By Henry Hanks, CNN
(CNN) - Nancy Ayala arrived in the U.S. 11 years ago, at the age of 9.
"Why did I move to the States? I still don't know. For a better education, for a better life," she said.
One of her biggest dreams was to join the Marines, but at 17, Ayala - the first in her family to graduate high school - discovered that she couldn't enlist because she didn't have a Social Security number.
"I had dreams, but I had no way to complete them," she said. "Sadly, my whole family is undocumented."
Ayala soon moved back to her home country of Mexico but now regrets doing so: "I've been here for 10 months. I cry every night, missing my family, and God knows when I´ll see them again."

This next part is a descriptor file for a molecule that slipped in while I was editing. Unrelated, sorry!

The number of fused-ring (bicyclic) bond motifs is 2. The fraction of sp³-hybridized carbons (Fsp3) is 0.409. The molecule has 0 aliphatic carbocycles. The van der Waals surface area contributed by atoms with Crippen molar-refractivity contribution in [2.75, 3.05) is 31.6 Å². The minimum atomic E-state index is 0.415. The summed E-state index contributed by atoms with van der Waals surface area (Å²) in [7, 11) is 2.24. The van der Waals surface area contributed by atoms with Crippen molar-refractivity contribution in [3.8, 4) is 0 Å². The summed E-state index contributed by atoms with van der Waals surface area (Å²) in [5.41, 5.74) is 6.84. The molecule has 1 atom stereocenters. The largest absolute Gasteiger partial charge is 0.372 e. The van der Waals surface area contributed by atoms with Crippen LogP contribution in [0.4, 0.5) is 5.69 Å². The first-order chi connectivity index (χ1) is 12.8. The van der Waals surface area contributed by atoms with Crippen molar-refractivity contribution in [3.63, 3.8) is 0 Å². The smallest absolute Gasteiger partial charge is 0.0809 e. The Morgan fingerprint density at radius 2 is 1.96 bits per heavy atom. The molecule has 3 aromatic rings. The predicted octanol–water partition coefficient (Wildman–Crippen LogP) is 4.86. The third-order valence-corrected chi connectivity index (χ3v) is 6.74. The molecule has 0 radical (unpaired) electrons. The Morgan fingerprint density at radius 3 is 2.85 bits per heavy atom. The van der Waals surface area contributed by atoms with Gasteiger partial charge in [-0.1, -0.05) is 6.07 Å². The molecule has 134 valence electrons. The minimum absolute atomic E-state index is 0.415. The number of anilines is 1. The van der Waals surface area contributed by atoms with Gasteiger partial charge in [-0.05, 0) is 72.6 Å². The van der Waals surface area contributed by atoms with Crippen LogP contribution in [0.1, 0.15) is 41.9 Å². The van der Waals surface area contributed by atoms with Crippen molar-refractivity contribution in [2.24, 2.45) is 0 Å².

When President Obama announced June 15 that some young immigrants would no longer be deported, Ayala was happy. At the same time, she believed the policy change would not help her.
"There's no way back for me. How can I apply? What can I do? Nothing."
Obama's announcement and the Supreme Court's subsequent rejection of all but one provision of a controversial immigration law in Arizona this week have brought the issue back into the spotlight.